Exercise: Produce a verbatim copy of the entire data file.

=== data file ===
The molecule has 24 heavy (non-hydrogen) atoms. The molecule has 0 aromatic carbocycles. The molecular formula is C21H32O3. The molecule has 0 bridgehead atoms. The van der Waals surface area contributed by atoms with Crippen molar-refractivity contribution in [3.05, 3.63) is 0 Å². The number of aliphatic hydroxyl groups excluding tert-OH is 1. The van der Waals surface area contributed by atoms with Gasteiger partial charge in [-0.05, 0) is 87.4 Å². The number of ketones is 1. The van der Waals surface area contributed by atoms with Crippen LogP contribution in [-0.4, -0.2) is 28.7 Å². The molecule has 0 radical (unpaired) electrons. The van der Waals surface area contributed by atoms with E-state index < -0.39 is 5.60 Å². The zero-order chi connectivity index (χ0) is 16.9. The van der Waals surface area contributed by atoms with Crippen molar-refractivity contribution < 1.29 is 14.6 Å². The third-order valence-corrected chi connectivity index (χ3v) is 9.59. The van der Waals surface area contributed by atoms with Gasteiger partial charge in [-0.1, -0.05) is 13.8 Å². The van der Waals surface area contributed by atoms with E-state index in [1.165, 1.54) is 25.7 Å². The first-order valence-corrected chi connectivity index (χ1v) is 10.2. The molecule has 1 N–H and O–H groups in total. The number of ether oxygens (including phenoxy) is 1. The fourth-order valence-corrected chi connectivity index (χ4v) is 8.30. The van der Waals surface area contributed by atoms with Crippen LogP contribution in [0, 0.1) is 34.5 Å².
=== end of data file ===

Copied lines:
The molecule has 24 heavy (non-hydrogen) atoms. The molecule has 0 aromatic carbocycles. The molecular formula is C21H32O3. The molecule has 0 bridgehead atoms. The van der Waals surface area contributed by atoms with Crippen molar-refractivity contribution in [3.05, 3.63) is 0 Å². The number of aliphatic hydroxyl groups excluding tert-OH is 1. The van der Waals surface area contributed by atoms with Gasteiger partial charge in [-0.05, 0) is 87.4 Å². The number of ketones is 1. The van der Waals surface area contributed by atoms with Crippen LogP contribution in [-0.4, -0.2) is 28.7 Å². The molecule has 0 radical (unpaired) electrons. The van der Waals surface area contributed by atoms with E-state index < -0.39 is 5.60 Å². The zero-order chi connectivity index (χ0) is 16.9. The van der Waals surface area contributed by atoms with Crippen molar-refractivity contribution < 1.29 is 14.6 Å². The third-order valence-corrected chi connectivity index (χ3v) is 9.59. The van der Waals surface area contributed by atoms with Gasteiger partial charge in [-0.1, -0.05) is 13.8 Å². The van der Waals surface area contributed by atoms with E-state index in [1.165, 1.54) is 25.7 Å². The first-order valence-corrected chi connectivity index (χ1v) is 10.2. The molecule has 1 N–H and O–H groups in total. The number of ether oxygens (including phenoxy) is 1. The fourth-order valence-corrected chi connectivity index (χ4v) is 8.30. The van der Waals surface area contributed by atoms with Crippen LogP contribution in [0, 0.1) is 34.5 Å².